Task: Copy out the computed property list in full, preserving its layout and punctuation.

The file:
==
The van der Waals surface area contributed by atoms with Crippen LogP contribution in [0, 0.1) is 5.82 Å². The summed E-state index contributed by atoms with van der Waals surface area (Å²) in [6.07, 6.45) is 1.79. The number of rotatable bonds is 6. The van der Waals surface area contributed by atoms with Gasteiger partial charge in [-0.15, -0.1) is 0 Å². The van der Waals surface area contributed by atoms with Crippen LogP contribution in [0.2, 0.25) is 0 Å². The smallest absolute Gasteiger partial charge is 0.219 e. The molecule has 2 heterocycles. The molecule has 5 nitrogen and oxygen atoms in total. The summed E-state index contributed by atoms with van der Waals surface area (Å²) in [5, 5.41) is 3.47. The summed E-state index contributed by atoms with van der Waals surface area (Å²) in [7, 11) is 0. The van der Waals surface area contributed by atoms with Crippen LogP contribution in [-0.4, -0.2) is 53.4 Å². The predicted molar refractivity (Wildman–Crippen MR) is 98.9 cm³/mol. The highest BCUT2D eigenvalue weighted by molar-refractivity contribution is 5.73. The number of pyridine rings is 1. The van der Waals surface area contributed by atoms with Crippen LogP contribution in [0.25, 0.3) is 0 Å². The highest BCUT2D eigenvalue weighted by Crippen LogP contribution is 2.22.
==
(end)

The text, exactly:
The van der Waals surface area contributed by atoms with Crippen LogP contribution in [0, 0.1) is 5.82 Å². The summed E-state index contributed by atoms with van der Waals surface area (Å²) in [6.07, 6.45) is 1.79. The number of rotatable bonds is 6. The van der Waals surface area contributed by atoms with Gasteiger partial charge in [-0.15, -0.1) is 0 Å². The van der Waals surface area contributed by atoms with Crippen LogP contribution in [0.2, 0.25) is 0 Å². The smallest absolute Gasteiger partial charge is 0.219 e. The molecule has 2 heterocycles. The molecule has 5 nitrogen and oxygen atoms in total. The summed E-state index contributed by atoms with van der Waals surface area (Å²) in [5, 5.41) is 3.47. The summed E-state index contributed by atoms with van der Waals surface area (Å²) in [7, 11) is 0. The van der Waals surface area contributed by atoms with Crippen LogP contribution in [-0.4, -0.2) is 53.4 Å². The predicted molar refractivity (Wildman–Crippen MR) is 98.9 cm³/mol. The highest BCUT2D eigenvalue weighted by molar-refractivity contribution is 5.73. The number of pyridine rings is 1. The van der Waals surface area contributed by atoms with Crippen LogP contribution in [0.25, 0.3) is 0 Å². The highest BCUT2D eigenvalue weighted by Crippen LogP contribution is 2.22.